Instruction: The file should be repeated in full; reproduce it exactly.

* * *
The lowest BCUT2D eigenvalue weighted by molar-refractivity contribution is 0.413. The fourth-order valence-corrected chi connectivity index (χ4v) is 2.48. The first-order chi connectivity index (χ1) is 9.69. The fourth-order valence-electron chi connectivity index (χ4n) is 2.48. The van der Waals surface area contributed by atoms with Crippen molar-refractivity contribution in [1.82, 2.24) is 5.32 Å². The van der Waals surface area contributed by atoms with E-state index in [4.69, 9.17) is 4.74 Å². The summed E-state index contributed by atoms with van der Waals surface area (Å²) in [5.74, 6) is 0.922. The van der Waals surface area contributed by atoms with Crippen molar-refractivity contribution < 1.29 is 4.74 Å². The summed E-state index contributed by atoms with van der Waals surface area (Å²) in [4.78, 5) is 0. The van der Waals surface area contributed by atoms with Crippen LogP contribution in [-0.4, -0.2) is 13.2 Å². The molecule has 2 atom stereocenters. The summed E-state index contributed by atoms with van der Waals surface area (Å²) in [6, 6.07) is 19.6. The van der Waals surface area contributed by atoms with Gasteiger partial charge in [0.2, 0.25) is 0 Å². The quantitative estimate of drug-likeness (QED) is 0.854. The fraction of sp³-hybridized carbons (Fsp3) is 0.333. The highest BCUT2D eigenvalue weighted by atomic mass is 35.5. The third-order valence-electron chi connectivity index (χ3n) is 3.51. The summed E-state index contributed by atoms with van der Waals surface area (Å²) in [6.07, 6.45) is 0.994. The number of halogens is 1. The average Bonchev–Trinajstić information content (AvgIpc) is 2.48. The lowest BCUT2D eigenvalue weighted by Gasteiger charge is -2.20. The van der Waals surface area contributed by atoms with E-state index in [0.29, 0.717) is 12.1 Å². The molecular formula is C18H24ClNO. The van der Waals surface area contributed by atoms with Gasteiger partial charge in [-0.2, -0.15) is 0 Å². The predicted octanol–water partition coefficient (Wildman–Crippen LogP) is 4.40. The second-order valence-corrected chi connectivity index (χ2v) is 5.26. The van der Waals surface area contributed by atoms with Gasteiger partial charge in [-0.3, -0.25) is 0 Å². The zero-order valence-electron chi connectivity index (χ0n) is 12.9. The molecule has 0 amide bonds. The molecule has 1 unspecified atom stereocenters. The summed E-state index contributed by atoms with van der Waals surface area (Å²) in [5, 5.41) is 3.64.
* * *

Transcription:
The lowest BCUT2D eigenvalue weighted by molar-refractivity contribution is 0.413. The fourth-order valence-corrected chi connectivity index (χ4v) is 2.48. The first-order chi connectivity index (χ1) is 9.69. The fourth-order valence-electron chi connectivity index (χ4n) is 2.48. The van der Waals surface area contributed by atoms with Crippen molar-refractivity contribution in [1.82, 2.24) is 5.32 Å². The van der Waals surface area contributed by atoms with E-state index in [4.69, 9.17) is 4.74 Å². The summed E-state index contributed by atoms with van der Waals surface area (Å²) in [5.74, 6) is 0.922. The van der Waals surface area contributed by atoms with Crippen molar-refractivity contribution < 1.29 is 4.74 Å². The summed E-state index contributed by atoms with van der Waals surface area (Å²) in [4.78, 5) is 0. The van der Waals surface area contributed by atoms with Crippen LogP contribution in [-0.4, -0.2) is 13.2 Å². The molecule has 2 atom stereocenters. The summed E-state index contributed by atoms with van der Waals surface area (Å²) in [6, 6.07) is 19.6. The van der Waals surface area contributed by atoms with Gasteiger partial charge in [0.2, 0.25) is 0 Å². The quantitative estimate of drug-likeness (QED) is 0.854. The fraction of sp³-hybridized carbons (Fsp3) is 0.333. The highest BCUT2D eigenvalue weighted by atomic mass is 35.5. The third-order valence-electron chi connectivity index (χ3n) is 3.51. The summed E-state index contributed by atoms with van der Waals surface area (Å²) in [6.07, 6.45) is 0.994. The number of halogens is 1. The average Bonchev–Trinajstić information content (AvgIpc) is 2.48. The lowest BCUT2D eigenvalue weighted by Gasteiger charge is -2.20. The van der Waals surface area contributed by atoms with E-state index in [0.29, 0.717) is 12.1 Å². The molecular formula is C18H24ClNO. The van der Waals surface area contributed by atoms with Gasteiger partial charge in [-0.2, -0.15) is 0 Å². The predicted octanol–water partition coefficient (Wildman–Crippen LogP) is 4.40. The second-order valence-corrected chi connectivity index (χ2v) is 5.26. The van der Waals surface area contributed by atoms with Gasteiger partial charge in [-0.3, -0.25) is 0 Å². The zero-order valence-electron chi connectivity index (χ0n) is 12.9. The molecule has 0 amide bonds. The molecule has 1 unspecified atom stereocenters. The summed E-state index contributed by atoms with van der Waals surface area (Å²) in [5, 5.41) is 3.64.